Prevalence and correlates of depersonalization in students aged 12–18 years in Germany
Depersonalization (DP) involves unpleasant experiences of detachment from one’s sense of self or unreality in the environment. DP may occur in a broad range of conditions, among healthy persons due to sleep loss, drug induced, secondary to anxiety disorders or primary in depersonalization disorder. Although DP has an early age of onset, little is known about the prevalence and correlates of DP among adolescents.
Between January and June 2011, we conducted a questionnaire-based representative survey of pupils aged 12–18 years in the federal state Rhineland-Palatinate of Germany. The final sample comprised 3,809 pupils. We analyzed the prevalence of depersonalization and its correlates regarding sociodemographic characteristics, substance abuse, global mental distress and resilience factors.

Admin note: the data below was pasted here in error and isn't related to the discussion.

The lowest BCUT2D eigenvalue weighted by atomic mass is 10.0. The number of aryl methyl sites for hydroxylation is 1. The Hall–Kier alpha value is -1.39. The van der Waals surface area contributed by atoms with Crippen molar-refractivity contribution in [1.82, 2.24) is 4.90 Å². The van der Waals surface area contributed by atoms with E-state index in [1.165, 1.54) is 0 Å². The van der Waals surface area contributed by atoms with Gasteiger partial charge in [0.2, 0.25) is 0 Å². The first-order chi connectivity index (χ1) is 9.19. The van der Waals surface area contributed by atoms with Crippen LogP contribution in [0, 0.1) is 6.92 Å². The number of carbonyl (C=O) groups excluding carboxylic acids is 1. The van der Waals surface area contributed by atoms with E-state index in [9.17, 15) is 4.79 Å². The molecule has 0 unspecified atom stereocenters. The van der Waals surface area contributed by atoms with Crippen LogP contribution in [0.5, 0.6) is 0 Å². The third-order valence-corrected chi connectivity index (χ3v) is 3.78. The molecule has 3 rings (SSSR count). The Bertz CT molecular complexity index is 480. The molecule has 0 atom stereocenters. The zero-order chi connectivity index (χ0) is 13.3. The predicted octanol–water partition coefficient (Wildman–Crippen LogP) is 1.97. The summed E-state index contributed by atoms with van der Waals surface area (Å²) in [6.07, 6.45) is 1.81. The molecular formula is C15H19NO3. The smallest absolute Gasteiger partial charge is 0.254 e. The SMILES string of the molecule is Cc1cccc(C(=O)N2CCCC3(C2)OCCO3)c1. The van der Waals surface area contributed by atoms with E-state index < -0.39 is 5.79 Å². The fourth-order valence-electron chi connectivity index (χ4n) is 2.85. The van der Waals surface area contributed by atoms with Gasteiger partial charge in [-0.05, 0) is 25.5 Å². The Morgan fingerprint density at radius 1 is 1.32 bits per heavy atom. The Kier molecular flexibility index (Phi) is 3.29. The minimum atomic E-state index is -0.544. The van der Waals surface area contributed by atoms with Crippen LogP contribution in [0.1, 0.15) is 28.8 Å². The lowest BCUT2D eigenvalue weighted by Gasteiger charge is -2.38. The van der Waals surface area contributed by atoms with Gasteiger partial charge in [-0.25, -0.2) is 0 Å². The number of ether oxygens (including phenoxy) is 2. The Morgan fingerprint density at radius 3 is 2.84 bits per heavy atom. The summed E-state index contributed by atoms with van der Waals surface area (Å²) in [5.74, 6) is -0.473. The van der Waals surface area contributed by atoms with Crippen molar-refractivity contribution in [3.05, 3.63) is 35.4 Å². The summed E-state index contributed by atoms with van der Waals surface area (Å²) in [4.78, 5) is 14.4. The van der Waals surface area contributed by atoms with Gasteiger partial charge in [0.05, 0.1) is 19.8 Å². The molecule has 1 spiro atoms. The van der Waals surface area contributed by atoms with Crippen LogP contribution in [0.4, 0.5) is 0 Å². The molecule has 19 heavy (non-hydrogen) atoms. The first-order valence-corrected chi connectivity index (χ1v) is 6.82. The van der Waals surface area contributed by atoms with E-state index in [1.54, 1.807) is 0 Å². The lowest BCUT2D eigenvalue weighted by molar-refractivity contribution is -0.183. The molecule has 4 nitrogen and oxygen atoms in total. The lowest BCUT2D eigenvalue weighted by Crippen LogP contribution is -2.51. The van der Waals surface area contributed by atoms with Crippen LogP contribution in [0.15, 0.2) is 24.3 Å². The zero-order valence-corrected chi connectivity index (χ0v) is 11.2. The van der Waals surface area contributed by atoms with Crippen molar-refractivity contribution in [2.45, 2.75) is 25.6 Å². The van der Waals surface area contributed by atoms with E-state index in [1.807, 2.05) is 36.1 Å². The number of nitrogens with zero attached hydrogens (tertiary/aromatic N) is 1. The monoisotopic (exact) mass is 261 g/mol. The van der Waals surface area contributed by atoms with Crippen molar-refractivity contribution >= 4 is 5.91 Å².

One-third of the sample showed severe global mental distress, and 11.9 % were in the range of clinically significant depersonalization. Depersonalized students were less often living with both parents (67.3 vs. 75.7 %), came more often from an disadvantaged socioeconomic background, had a very severe level of global mental distress (comparable to psychiatric inpatients), were more often smoking and abusing cannabis and they suffered from specific impairments regarding social insecurity, global self-efficacy and active coping abilities.
Experiences of depersonalization were very common among adolescents and may indicate an increased risk for poor academic achievement and mental health in the long term. Prospective studies are needed to investigate the course and clinical relevance of depersonalization for the development of the adolescents.
KeywordsDepersonalization School Cannabis Smoking Coping General self-efficacy Resilience
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